4: Knowledge from the bottom up
By providing favorable conditions and experimental
space for pioneer energy, temporary settlements are a way to access skill
potentials and knowledge resources in society. In this chapter we describe how
this aspect of temporary settlements can be more systematically organized and
can be made productive for urban development and governance. This is
accomplished with the Neighborhood Academy.
Involvement in Urban Development
The Neighborhood Academy is centered around a learning and
knowledge building methodology that taps into informal knowledge sources and
generates community participation and community involvement. The Neighborhood Academy organizes the temporary
settlement as a "learning community". It creates a process for
engaging the local community in the development of the new neighborhood and
enters the perspectives, skills and expertise of residents into local planning
and governance. The Academy both has an internally oriented task of structuring
internal communication and community building as well as an external task of
partnership building and linking to public decision making.
Knowledge from inside
and outside the Settlement
The Neighborhood Academy structures the process in the temporary
settlement in a way that both brings out the existing knowledge in the
settlement as well as brings in required know-how to fill in knowledge gaps.
The knowledge resources that exist in the community are identified through
tools like skills audits and portfolio approaches that document and validate
prior learning, including informal learning, as well as mapping out special
interests and talents.
Inhabitants are mobilized
to participate in the development of the neighborhood through a vision building
process and the facilitation of neighborhood planning groups in the academy.
Trainings in leadership development and conflict resolution as well as specific
skill trainings in building and construction, business and marketing, and in
urban planning support the process. International knowledge and expertise from
self-help and grassroots groups to support the Nest! process as a whole as well
as the participation of women is contributed by Grassroots Women’s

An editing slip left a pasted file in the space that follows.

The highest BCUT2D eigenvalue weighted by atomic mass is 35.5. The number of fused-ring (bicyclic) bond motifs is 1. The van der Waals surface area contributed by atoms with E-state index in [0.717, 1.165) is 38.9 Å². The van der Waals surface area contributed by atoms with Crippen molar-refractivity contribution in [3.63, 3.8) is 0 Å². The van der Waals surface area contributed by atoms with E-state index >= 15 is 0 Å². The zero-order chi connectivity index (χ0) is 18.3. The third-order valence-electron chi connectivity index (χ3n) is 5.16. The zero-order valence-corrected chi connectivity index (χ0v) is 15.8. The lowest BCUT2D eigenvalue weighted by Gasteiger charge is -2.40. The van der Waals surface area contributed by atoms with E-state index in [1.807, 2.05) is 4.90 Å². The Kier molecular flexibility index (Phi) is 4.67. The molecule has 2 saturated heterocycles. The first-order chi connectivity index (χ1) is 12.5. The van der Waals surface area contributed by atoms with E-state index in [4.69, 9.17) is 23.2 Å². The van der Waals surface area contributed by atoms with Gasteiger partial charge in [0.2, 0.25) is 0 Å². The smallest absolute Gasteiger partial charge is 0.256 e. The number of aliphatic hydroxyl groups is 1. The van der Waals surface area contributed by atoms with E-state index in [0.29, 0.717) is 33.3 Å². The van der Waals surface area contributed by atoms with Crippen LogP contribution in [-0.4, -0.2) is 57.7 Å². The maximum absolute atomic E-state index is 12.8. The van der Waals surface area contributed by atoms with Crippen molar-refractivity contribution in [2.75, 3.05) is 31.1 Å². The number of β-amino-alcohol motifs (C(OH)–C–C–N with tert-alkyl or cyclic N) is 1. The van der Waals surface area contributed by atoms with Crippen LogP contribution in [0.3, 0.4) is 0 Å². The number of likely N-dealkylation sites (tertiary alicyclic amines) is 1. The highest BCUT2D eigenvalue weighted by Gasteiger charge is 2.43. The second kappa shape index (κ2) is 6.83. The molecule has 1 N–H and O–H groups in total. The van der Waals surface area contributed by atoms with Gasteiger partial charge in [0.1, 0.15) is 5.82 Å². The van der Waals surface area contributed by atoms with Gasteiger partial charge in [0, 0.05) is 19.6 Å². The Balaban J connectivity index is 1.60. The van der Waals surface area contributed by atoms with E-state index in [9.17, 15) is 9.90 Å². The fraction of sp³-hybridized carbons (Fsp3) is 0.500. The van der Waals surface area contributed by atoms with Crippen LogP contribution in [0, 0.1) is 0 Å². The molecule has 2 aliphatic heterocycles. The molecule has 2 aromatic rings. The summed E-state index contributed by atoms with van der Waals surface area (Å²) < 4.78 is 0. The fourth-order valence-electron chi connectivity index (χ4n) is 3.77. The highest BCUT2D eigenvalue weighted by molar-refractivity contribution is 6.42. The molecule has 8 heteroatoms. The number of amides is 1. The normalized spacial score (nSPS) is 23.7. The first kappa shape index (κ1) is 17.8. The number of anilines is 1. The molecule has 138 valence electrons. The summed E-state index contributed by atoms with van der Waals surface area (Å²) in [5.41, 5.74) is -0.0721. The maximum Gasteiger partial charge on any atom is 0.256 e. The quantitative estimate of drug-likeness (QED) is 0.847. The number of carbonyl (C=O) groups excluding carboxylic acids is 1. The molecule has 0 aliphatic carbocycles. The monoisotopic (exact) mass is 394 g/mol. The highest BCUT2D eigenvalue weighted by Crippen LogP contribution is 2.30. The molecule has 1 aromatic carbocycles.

International Academies (GWIA), a peer learning strategy that has been
internationally successful in up-scaling and validating grassroots best
practices in community development and community participation.
The Alchemy of
evaluating the lessons learned in every situation, even difficulties and
failures become productive learning opportunities, become the basic alchemy of
communities, weaving gold out of obstacles and challenges.
The Neighborhood Academy organizes regular community
evaluation sessions on developments in the neighborhood and offers
opportunities for the community to interact and connect around learning and
systems for the learning happening in the settlement, further adds value to the
experience, and supports pioneers to emerge with new skills and credentials,
that take account of their involvement in participative community development.
This involves building up partnerships with institutions inside the formal
Participation and Partnership Building as a Skill to be learned
An important function of
the Neighborhood Academy involves highlighting partnering
skills between different sectors of society as an art to be learned and hosting
various forms of dialogues, round-tables and skills trainings around participation
and partnership building. These workshops and debates between different
stakeholders are designed to orient public authorities and mainstream players
towards learning a new role when engaging in partnership with civil society as
well as supporting grassroots groups in widening their understanding and
perspective on partnership opportunities. This involves identifying the win-win
interfaces and creating a culture of respectful collaboration on both sides.
Harvesting the Lessons
The Academy will be
central in organizing a documentation process of the temporary settlement, in
order to extract the learnings involved and analyze conditions for transfer and
replication. Documentation will take three forms:
A writing class for
residents, in which they learn to write up their experiences in the settlement
in a story telling format as well as a journaling class, in which inhabitants
learn a journaling process to self reflect on their learning process: what has
changed in their life, in their thinking, in their scope of action, in their
mentality, in their way of relating to issues in the settlement.
evaluations will be organized in cooperation with universities and external
agencies to develop indicators of success of the project in terms of community
empowerment, sustainable partnerships and urban development.